When buying meat from local farmers, you’ll find that eating the whole animal is a related issue. Remember that a chicken consists of something besides a boneless, skinless breast. The only way those can be offered in the supermarket is because the industry grinds and reconstitutes the rest into chicken franks, lunch meat and McNuggets, using low-wage labor and high volume to justify the sophisticated machinery. In the supermarket, boneless, skinless chicken breasts necessarily require an industrial approach to food preparation, but at home, it’s a different story. You can eat the chicken breast, but also cook the rest of the chicken for casseroles, and freeze the broth for stock.
The same is true of beef. I once had a chef ask me for 200 beef loins a year to use for steaks in his restaurant. My jaw dropped, and I asked him: “Do you know how much chuck roast that is?” Less than half of a cow can be used for top-end steaks. The rest is chuck roast and ground beef, and that meat has to go somewhere. Steakhouses only have been possible in our culture since the advent of the hamburger joint.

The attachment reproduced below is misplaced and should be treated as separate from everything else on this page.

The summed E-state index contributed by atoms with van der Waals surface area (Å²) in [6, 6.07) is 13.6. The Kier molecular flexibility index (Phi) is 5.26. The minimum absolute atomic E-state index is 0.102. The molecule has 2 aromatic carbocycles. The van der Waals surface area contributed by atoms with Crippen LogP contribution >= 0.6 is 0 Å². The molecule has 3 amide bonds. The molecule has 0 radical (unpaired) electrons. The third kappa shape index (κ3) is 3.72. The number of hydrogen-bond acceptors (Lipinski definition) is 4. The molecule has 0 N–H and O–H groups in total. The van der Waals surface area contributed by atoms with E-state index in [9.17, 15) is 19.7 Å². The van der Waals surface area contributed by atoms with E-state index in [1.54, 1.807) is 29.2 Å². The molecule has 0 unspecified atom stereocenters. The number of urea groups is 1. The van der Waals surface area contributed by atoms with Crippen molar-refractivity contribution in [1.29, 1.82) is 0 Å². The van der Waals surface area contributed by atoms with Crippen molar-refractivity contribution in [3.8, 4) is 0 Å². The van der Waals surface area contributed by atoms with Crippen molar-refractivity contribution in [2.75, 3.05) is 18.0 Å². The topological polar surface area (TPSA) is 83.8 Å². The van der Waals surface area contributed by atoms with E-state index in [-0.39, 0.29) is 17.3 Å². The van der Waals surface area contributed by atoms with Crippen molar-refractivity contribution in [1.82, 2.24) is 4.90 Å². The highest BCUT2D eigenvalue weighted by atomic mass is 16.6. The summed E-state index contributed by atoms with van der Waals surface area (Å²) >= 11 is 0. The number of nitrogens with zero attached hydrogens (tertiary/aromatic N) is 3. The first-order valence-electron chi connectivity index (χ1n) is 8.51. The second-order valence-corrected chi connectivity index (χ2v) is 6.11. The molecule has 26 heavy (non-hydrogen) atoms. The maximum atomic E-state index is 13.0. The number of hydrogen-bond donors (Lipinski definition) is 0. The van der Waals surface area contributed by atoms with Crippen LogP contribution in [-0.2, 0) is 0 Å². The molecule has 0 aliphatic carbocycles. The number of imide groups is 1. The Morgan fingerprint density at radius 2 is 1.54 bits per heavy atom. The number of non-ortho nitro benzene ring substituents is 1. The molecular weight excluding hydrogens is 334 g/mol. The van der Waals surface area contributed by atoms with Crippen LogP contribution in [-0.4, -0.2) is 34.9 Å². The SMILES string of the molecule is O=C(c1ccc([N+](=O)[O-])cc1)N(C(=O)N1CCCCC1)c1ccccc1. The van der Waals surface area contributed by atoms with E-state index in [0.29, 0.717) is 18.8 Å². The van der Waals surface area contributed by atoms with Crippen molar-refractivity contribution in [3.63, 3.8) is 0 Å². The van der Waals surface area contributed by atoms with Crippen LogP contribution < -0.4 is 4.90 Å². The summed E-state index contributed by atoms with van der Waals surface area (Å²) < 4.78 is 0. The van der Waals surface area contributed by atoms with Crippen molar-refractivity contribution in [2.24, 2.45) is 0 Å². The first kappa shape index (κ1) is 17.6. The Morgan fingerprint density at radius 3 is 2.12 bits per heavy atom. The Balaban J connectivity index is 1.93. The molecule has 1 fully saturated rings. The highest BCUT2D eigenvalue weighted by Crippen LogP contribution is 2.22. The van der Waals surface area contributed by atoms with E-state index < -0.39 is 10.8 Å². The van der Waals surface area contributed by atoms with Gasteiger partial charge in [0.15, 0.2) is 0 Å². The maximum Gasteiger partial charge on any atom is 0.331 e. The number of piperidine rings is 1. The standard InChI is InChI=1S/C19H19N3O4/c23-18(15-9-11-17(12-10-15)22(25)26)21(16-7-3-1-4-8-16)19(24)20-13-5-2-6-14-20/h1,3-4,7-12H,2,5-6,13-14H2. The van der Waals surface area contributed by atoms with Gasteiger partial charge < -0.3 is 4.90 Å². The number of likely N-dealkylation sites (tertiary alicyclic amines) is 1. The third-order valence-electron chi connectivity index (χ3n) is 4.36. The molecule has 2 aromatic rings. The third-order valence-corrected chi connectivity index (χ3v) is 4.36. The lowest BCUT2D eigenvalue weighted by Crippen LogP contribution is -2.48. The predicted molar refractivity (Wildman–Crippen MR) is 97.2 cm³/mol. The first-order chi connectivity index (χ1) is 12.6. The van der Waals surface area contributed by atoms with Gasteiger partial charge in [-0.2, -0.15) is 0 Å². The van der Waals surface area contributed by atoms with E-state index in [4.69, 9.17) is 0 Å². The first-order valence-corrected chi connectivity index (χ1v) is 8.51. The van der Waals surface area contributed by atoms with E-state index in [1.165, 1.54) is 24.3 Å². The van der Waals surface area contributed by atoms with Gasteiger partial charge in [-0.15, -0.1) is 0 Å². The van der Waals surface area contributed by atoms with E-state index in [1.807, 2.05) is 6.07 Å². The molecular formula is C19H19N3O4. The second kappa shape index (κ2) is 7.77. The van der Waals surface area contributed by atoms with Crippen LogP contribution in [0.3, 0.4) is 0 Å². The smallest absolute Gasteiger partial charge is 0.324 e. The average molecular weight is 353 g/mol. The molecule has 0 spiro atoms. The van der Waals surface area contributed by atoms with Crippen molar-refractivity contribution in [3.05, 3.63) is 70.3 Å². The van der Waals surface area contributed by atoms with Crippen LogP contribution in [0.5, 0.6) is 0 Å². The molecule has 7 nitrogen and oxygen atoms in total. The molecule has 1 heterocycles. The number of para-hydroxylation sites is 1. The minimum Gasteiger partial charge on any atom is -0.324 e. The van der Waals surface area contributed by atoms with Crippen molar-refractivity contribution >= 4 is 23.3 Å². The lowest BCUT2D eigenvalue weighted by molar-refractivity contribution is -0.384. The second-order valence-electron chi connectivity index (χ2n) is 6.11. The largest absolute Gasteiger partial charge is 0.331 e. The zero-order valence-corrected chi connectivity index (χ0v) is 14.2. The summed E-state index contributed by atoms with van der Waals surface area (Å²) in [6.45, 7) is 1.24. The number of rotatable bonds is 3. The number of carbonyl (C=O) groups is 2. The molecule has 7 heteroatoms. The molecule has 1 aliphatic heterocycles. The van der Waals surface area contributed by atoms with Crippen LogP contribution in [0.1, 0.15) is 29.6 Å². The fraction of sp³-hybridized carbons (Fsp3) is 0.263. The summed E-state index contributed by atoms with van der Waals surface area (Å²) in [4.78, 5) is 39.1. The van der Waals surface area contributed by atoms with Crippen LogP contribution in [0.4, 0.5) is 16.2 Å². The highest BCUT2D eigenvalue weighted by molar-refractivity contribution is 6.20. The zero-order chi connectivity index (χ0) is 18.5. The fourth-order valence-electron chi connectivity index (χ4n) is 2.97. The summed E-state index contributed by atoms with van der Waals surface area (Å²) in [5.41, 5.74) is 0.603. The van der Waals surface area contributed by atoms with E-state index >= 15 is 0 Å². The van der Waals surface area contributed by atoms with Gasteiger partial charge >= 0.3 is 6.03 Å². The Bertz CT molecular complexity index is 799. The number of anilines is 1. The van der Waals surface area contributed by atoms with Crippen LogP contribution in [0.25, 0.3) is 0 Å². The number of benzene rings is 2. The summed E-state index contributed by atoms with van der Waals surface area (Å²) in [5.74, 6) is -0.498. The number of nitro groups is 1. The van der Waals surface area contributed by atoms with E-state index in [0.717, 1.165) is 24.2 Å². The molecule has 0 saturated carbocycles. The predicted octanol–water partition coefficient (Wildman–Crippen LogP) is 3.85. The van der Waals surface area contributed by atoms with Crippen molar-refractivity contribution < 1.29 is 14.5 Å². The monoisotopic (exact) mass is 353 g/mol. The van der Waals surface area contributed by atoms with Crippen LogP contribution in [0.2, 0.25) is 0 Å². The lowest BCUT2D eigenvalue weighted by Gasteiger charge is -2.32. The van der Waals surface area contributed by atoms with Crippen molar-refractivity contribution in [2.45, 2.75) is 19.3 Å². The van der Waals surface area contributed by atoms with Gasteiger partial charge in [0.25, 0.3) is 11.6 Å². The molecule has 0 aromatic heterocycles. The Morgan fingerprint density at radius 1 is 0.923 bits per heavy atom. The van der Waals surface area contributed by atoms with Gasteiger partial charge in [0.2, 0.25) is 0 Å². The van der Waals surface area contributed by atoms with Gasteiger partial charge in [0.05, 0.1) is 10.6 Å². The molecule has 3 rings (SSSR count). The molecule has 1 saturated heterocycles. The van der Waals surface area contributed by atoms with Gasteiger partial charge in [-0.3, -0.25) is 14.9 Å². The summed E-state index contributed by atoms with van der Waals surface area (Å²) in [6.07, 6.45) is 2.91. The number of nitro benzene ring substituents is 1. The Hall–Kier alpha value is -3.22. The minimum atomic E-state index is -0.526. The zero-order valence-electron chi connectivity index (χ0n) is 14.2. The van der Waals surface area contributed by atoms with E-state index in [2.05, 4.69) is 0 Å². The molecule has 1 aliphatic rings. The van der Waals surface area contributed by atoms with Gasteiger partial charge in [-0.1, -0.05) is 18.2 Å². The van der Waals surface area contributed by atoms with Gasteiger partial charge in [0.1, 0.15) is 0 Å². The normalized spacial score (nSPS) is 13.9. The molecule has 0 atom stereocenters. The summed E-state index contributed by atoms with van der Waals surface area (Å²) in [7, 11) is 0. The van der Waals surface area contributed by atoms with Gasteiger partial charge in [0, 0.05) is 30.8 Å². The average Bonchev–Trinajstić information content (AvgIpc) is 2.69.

As an example of how deep seasonal cycles can go, let me describe the egg production cycle. It starts when little chicks hatch and begin growing. These pullets (young female chickens) begin laying at about their 20th week. At first, they lay what are called pullet eggs, which are very small. Then the size increases, so that within about a month, more than half their eggs are large.
The birds lay for roughly a year before molting. That’s when they lose feathers, stop laying, and essentially go through a two to four week dormancy period. Then, sporting a new suit of feathers and looking rejuvenated following this rest period, they begin another production cycle. As with nearly all biological systems, the egg production cycle follows an escalating curve early on, plateaus for a couple of months, then gradually drops during the molting period.